These liquidity pools “crowdsource” assets from the users, rewarding them with a small percentage of each trade made on that pair to incentivize them to provide liquidity. This is a popular passive income strategy in decentralized finance called “liquidity mining.”

Essentially, a user who wishes to swap a specific token for another calls a smart contract function that deposits a certain amount of token A in the liquidity pool and withdraws its equivalent market value in token B, sending it to the user’s wallet.

Automated market-makers enable instant, automated, and decentralized trading using algorithms to price assets in liquidity pools, offering deep liquidity, low transaction fees, and 24/7 uptime for as many users as possible.

However, they are also exposed to risk, like faulty or vulnerable smart contract code or high slippage due to low liquidity.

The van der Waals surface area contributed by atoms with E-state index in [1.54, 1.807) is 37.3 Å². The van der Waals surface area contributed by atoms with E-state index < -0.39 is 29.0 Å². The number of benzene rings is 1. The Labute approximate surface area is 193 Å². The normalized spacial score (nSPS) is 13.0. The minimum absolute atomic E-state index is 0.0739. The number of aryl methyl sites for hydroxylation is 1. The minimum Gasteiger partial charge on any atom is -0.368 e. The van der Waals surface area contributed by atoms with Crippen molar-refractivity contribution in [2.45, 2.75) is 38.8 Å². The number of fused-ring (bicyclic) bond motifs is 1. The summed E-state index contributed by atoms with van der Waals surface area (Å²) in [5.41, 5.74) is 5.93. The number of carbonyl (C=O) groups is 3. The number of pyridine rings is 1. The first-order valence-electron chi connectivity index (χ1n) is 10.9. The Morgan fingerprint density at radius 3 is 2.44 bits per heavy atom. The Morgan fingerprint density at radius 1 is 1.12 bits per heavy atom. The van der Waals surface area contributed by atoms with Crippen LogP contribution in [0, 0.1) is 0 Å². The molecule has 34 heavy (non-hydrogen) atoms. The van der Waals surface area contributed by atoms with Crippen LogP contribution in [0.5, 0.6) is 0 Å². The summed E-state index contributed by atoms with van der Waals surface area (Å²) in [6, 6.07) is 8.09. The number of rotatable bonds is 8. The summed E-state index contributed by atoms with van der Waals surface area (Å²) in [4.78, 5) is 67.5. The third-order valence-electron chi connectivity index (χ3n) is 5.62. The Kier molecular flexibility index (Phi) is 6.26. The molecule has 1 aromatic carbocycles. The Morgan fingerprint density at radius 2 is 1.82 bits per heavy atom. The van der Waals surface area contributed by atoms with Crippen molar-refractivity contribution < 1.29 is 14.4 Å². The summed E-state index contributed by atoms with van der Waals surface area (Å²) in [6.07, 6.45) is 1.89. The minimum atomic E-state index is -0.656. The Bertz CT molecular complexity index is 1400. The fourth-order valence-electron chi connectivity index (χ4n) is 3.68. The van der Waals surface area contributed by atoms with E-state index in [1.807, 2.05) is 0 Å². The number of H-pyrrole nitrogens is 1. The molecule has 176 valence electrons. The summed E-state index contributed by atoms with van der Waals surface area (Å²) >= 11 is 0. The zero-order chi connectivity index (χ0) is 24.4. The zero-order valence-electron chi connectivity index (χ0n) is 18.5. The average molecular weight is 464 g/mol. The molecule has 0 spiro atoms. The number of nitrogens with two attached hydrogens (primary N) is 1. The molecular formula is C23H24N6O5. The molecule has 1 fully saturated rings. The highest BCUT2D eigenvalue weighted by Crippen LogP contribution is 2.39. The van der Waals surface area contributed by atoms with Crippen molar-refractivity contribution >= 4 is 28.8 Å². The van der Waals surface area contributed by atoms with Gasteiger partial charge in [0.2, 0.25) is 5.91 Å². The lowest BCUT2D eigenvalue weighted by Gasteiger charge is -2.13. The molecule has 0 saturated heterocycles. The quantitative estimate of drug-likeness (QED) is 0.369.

As the name suggests, aggregators resort to other protocols, platforms, and mechanisms to source and amass liquidity. Employing this method allows decentralized exchanges to minimize slippage, optimize prices, reduce fees, and generally improve efficiency and user experience.

In other words, they accumulate data from a wide range of other decentralized exchanges and enable their users to perform split trades, offering the best possible prices, fees, and experience in a short time.

Mitigating pricing inefficiencies like slippage and reducing the chance of failed transactions are other significant advantages of DEX aggregators.

To achieve maximum optimization and efficiency, these platforms use mathematical algorithms to take into account numerous factors in selecting the best possible provider for a given token swap.

Advantages and disadvantages of decentralized exchanges

There are many benefits from using a decentralized exchange over a centralized trading platform:

  • Anonymity and privacy: You don’t need to undergo any registration processes or enter your personal data (KYC) to use a decentralized exchange. The only requirement is to hold the private keys to a browser wallet with enough funds to pay the network fees.
  • Your keys, your coins: Centralized exchanges offer custodial wallets, meaning that they hold every user’s private keys. As such, they can freeze accounts, cancel trades and orders, or even seize funds. In decentralized exchanges, you have complete control.